Electric Vehicle GST reduced to 5%

GST rate on all Electric Vehicles reduced from 12% to 5% and of charger or charging stations for EVs from 18% to 5%

Hiring of electric buses by local authorities exempted from GST

Changes in GST rates shall be effective from 1st August, 2019

Posted On: 27 JUL 2019 12:59PM by PIB Delhi

The 36th GST Council Meeting was held here today Via Video Conference under the chairmanship of Union Finance & Corporate Affairs Minister Smt. Nirmala Sitharaman. The meeting was also attended by Union Minister of State for Finance & Corporate Affairs Shri Anurag Thakur besides Revenue Secretary Shri Ajay Bhushan Pandey and other senior officials of the Ministry of Finance. The Council has recommended the following:

A. GST rate related changes on supply of goods and services

  1. The GST rate on all electric vehicles be reduced from 12% to 5%.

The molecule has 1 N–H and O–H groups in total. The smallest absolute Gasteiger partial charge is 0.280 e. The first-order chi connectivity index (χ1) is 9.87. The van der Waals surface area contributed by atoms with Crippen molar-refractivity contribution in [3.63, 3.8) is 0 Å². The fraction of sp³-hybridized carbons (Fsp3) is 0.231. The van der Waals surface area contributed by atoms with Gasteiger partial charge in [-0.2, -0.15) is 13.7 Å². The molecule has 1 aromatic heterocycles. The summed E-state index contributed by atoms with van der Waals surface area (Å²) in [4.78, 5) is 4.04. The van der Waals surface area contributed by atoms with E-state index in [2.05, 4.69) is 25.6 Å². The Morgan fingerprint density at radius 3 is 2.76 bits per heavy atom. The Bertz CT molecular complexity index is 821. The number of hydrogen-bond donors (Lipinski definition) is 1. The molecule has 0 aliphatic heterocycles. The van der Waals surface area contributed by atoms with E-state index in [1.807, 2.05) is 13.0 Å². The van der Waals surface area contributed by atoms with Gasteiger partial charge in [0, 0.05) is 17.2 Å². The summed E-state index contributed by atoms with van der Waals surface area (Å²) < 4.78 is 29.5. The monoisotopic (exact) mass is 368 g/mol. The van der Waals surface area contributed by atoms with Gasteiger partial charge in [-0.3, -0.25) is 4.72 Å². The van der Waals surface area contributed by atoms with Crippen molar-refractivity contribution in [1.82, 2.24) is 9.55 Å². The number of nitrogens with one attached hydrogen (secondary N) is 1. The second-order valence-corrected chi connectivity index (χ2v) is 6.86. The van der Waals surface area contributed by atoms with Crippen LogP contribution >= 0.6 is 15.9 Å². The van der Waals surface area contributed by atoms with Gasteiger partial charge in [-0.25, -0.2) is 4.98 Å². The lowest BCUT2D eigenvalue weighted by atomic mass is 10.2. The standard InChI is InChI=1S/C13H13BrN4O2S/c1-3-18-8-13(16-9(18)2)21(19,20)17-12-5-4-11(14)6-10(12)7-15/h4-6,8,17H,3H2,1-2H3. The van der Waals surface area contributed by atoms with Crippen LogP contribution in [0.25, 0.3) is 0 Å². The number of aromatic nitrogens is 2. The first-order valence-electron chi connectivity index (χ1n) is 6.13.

2. The GST rate on charger or charging stations for Electric vehicles be reduced from18% to 5%.
  3. Hiring of electric buses (of carrying capacity of more than 12 passengers) by localauthorities be exempted from GST.
  4. These changes shall become effective from 1st August, 2019.

B. ChangesinGSTlaw:

  1. Last date for filing of intimation, in FORM GST CMP-02, for availing the option of payment of tax under notification No. 2/2019-Central Tax (Rate) dated 07.03.2019 (by exclusive supplier of services), to be extended from 31.07.2019 to 30.09.2019.
  2. The last date for furnishing statement containing the details of the self-assessed tax in FORM GST CMP-08 for the quarter April, 2019 to June, 2019 (by taxpayers under

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composition scheme), to be extended from 31.07.2019 to 31.08.2019.

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DRAFT REPORT ON OPTIMAL GENERATION CAPACITY MIX FOR 2029-30

Executive Summary